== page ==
Soon, rumbles were heard from Berlin, the refurbished capital of an earlier Reich, now once again revived as Germany’s national capital. Those noises supported simplifying decision making and even streamlining EU membership. Lesser economies could be subsumed by the larger in a redrawing of the map of Europe to eliminate national borders and combine once-sovereign nations into broader regions within a great European fatherland.
This brings us to the current German presidency of the EU, at a most vital turning point in EU history.
From Rome to Berlin
The celebrations will be grand, indeed, in Berlin on Sunday, March 25, when the chancellor of Germany, Angela Merkel, hosts representatives of member nations and the pope himself for a grand shindig in celebration of “50 years of unity” on the anniversary of the Treaty of Rome. Yet the European Union is anything but unified. Tensions are building that will lead to a separation of the strong from the weak, with the inevitable dominance of the latter by the former.
It remains to be seen if Germany, now in the middle of its six-month presidency of the EU under Merkel’s leadership, can give new force and shape to this cumbersome beast, which comprises 27 separate nations trying to work together for another “50 years of unity.” The deck is stacked against the German chancellor. Her task of drawing these disparate nations together to agree to ratifying the European Constitution seems an impossible one. If she fails, her rising political star may plummet, fracturing her unsteady government coalition. In the meantime, her main coalition partner, Bavarian Prime Minister Edmund Stoiber, leader of the Christian Socialists, is due to step down from political office in September. This could set the scene in Germany, if not Europe as a whole, for a tumultuous political finish to the year.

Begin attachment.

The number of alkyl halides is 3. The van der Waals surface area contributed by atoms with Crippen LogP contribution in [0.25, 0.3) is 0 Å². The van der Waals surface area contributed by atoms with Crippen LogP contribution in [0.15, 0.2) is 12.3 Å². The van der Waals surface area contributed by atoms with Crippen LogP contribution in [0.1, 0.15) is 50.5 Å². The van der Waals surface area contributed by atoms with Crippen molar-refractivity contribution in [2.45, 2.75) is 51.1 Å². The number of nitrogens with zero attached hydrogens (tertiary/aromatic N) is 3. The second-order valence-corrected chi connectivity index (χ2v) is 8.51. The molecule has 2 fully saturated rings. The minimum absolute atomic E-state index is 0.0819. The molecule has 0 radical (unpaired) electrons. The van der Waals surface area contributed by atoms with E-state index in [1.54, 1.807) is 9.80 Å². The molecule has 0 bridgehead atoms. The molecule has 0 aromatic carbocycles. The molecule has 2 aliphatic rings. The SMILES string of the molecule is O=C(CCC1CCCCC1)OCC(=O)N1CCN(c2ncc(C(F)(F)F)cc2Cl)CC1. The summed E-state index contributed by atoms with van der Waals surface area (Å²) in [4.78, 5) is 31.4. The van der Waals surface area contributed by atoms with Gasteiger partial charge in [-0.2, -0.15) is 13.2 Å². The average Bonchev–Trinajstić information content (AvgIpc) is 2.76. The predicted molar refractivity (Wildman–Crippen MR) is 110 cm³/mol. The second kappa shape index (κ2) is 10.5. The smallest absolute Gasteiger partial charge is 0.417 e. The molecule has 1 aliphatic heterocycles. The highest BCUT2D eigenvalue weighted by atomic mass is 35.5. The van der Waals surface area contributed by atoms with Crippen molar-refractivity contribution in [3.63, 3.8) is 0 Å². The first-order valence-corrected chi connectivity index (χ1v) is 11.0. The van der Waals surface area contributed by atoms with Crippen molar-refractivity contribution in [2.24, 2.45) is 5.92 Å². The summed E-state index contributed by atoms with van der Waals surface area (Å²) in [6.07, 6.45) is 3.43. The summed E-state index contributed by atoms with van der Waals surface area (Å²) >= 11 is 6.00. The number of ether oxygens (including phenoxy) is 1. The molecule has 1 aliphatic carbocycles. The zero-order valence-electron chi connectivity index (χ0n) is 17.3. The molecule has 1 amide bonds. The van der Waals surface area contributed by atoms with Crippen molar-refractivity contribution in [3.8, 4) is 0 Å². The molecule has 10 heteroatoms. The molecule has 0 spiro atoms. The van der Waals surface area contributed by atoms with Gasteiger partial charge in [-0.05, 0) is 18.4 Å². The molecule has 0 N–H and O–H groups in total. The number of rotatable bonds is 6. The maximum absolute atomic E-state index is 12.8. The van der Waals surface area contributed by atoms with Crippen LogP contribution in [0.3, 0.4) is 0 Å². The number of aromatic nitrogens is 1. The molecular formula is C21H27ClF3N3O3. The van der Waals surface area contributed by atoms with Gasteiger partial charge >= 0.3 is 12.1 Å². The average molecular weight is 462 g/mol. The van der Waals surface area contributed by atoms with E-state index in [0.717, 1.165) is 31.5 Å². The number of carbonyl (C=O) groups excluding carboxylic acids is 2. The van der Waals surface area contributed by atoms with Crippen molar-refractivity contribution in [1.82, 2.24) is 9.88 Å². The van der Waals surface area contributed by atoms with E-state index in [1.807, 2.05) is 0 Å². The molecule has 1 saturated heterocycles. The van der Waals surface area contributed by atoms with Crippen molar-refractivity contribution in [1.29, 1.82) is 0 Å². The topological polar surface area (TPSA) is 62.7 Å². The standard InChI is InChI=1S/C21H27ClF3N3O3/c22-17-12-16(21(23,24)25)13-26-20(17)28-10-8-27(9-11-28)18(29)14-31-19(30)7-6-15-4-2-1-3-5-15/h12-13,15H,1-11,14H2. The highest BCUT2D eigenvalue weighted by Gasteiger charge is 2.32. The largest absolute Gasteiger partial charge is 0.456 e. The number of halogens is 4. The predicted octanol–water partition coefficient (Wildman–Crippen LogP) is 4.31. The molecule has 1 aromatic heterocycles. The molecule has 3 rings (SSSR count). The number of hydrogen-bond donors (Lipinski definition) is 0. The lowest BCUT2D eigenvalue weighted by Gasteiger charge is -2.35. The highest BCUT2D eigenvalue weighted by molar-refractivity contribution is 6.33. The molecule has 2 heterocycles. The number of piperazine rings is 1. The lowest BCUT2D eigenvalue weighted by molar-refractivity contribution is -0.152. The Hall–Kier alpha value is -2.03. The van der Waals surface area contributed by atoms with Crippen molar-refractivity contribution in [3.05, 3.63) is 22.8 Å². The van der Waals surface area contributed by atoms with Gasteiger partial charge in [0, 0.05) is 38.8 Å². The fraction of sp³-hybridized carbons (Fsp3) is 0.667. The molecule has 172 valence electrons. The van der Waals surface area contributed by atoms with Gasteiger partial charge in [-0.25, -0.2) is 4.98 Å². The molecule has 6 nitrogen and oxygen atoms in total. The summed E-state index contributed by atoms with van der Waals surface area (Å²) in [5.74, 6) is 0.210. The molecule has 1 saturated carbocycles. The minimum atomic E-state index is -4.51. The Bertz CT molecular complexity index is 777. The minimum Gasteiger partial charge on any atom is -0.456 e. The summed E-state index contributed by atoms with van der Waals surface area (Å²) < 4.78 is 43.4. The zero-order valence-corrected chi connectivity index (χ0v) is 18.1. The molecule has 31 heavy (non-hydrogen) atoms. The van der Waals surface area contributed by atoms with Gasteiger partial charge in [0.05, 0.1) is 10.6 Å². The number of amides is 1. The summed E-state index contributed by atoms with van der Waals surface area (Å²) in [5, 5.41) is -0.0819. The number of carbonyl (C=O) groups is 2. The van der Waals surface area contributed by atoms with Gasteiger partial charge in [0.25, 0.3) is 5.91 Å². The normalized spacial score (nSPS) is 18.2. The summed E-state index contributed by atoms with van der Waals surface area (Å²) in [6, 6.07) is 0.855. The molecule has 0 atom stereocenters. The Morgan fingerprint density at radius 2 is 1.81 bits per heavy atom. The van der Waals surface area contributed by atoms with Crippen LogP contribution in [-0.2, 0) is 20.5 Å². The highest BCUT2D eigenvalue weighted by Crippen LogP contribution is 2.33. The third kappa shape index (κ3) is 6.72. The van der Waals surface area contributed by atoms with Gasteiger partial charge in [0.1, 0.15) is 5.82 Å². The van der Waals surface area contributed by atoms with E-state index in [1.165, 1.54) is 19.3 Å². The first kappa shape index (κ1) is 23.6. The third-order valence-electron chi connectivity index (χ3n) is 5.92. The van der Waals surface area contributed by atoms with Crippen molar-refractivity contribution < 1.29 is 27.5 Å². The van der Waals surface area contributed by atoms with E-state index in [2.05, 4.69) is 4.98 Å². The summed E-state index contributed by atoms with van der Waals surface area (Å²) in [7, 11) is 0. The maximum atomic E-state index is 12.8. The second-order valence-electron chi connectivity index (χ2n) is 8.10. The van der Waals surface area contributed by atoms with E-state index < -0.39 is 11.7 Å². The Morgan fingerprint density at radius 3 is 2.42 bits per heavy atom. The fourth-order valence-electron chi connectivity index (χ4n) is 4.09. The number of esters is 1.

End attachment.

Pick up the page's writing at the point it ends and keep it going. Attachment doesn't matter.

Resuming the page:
Though Germany’s economy is being touted as recovering well and is posting positive growth statistics, Chancellor Merkel has yet to muster her coalition’s and, more importantly, the German public’s support in dealing with the nation’s deep systemic economic problems. While she may well ride the train of popularity on foreign affairs, such as with her current diplomacy with the United States, Russia and the EU, domestic problems will ultimately overwhelm her government. That day will come, and with it social upheaval in Germany.